Danica Crawford undertook a brave initiative in March of 2018.
She asked for donations so her five-year-old daughter Kira, who has cerebral palsy, could undergo potentially life-altering treatments.
The community responded.
In 21 months, donors from Kamloops and beyond have given more than $62,000 to help Kira heal and, with support from her mother, family and the community, Kira has made progress.
Now seven years old, Kira has undergone both of the therapies her mother planned to pursue when launching the campaign.
First up was a procedure in July 2018 called selective percutaneous myofascial lengthening (SPML), a surgical treatment intended to relieve spasticity in her legs.
Cerebral palsy often causes problems with body movement, posture, speech, swallowing and muscle stiffness.
“She gained a lot of core strength because that tension was relieved. So the rest of her body relaxed and she gained strength and stability,” Crawford said.
Those gains meant Kira could begin using a walker that she could navigate in and propel by herself, requiring only minor course corrections from mom or help getting around obstacles when the two are walking together.
“That is a huge gain just in itself,” Crawford said.
The surgery has also meant Kira can keep herself upright for longer.
Before, regular therapy over the course of a year allowed Kira to sit independently — although with her head hanging down — for up to eight seconds.
Now, with better neck strength and control and even further therapy in Toronto earlier this year, Kira can hold her head up by herself. In October, she sat by herself for one minute.
Over the past year, Kira has also improved her finer motor skills and can hold a pencil for up to five minutes, can bring her hand to her mouth and can hold her toys.
Crawford said she is able to speak more than she could before and can spend more time in her classroom at school.
“That’s a huge change, to be able to tolerate situations like that,” Crawford said. “Now she’s in the classroom, proving she knows her numbers and showing her cognition and understanding of what the other kids are learning.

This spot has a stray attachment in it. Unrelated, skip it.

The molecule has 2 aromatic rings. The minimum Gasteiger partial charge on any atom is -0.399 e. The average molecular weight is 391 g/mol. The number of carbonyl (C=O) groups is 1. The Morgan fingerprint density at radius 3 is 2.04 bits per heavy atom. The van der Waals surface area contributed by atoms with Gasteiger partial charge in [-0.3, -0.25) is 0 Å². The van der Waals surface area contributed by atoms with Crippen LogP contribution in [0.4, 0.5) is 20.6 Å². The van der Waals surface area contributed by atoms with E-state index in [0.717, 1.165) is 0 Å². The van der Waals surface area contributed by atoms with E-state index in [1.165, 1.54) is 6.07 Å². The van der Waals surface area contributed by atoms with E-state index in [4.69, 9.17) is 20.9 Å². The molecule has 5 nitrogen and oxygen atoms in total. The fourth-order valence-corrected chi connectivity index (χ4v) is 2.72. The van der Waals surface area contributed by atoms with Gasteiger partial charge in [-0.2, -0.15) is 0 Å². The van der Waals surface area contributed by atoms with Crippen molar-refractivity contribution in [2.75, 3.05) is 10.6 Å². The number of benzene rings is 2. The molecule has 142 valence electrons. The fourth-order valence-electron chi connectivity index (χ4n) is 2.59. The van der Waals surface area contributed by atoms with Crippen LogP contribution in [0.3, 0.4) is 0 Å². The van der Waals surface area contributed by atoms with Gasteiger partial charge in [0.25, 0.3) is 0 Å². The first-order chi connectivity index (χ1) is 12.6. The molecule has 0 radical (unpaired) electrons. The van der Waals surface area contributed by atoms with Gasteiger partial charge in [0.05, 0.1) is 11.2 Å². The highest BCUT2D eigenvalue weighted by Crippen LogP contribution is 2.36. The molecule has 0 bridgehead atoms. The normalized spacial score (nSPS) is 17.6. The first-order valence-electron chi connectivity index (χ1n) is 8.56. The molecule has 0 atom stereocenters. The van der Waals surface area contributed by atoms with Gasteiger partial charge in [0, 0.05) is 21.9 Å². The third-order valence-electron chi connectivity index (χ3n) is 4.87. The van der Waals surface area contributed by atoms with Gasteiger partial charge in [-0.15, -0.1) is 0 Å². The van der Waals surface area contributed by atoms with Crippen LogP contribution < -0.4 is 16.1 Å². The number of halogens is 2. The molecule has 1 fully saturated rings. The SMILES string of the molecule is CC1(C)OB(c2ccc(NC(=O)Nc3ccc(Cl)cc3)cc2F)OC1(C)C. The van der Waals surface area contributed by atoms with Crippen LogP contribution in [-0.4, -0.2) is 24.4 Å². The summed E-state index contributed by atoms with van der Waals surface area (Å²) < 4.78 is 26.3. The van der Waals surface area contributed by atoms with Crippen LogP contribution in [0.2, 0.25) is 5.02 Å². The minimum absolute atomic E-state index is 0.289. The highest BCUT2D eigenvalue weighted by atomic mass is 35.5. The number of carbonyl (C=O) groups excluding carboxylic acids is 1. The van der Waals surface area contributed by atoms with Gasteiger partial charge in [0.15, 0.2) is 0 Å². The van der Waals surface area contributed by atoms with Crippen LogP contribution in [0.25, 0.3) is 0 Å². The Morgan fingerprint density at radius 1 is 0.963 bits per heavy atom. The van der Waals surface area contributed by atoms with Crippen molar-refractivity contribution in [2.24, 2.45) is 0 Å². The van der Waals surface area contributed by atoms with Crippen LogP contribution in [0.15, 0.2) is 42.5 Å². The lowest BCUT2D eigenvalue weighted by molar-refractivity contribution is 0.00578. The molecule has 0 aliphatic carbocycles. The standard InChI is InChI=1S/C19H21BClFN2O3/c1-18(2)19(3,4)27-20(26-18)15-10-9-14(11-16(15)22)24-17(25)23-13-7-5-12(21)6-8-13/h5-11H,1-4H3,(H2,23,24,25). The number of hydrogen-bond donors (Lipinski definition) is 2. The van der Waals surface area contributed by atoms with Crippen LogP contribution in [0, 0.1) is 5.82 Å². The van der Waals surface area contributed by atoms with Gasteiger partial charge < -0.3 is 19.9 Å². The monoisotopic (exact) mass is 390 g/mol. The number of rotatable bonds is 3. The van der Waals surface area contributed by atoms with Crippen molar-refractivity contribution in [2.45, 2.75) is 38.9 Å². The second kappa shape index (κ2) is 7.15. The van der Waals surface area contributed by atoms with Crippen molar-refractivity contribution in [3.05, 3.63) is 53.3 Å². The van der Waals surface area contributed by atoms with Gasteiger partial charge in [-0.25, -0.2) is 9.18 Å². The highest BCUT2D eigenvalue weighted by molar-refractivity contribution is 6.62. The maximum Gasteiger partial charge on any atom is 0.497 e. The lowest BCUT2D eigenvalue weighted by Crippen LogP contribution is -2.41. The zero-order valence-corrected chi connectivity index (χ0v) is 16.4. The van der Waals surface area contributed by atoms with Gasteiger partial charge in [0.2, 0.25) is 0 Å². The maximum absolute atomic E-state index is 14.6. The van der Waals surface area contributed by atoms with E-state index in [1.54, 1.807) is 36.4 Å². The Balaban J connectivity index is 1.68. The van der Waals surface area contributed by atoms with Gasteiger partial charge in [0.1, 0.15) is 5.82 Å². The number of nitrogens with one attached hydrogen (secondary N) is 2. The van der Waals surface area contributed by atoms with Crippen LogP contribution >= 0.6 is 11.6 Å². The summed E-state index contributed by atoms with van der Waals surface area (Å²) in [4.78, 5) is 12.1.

“It’s huge she can express those things now.”
In August, Kira underwent her other planned therapy — stem cell treatment at Duke University in North Carolina.
The effects of that treatment have not necessarily taken effect just yet. Doctors told Crawford signs of improvement likely wouldn’t appear until after January.
But Crawford said Kira has seen “the foundations for some greater changes” already and the hope is for a 30 per cent overall improvement, not just in motor skills and communication, but in her whole life experience.
The treatment helps with the formation of new neural pathways, meaning Kira’s ongoing physical and cognitive therapies are that much more important in the coming months.
When KTW asked Crawford for an update on her daughter, she gathered her thoughts on what it has felt like to receive this much support from the community.
“It has been a challenge. As a family who is requesting support, you feel like every purchase you’re making … you second-guess it,” Crawford said. “Everything you do, you feel a little funny about. The fact is that Kira’s money is Kira’s money and it goes toward helping Kira directly.
“It’s also the most beautiful experience and I almost feel like being shown so much love and so much support … it has made life so beautiful for us. I feel like we’re really lucky to receive that way.”
Crawford said she is eager to pay it forward in the small ways she can — sharing Kira’s experience through social media and connecting with other families in similar situations.
“It’s been the most beautiful experience of my life and it’s been the most beneficial experience for Kira’s life. She would not be doing these things if it weren’t for the support people have given,” Crawford said.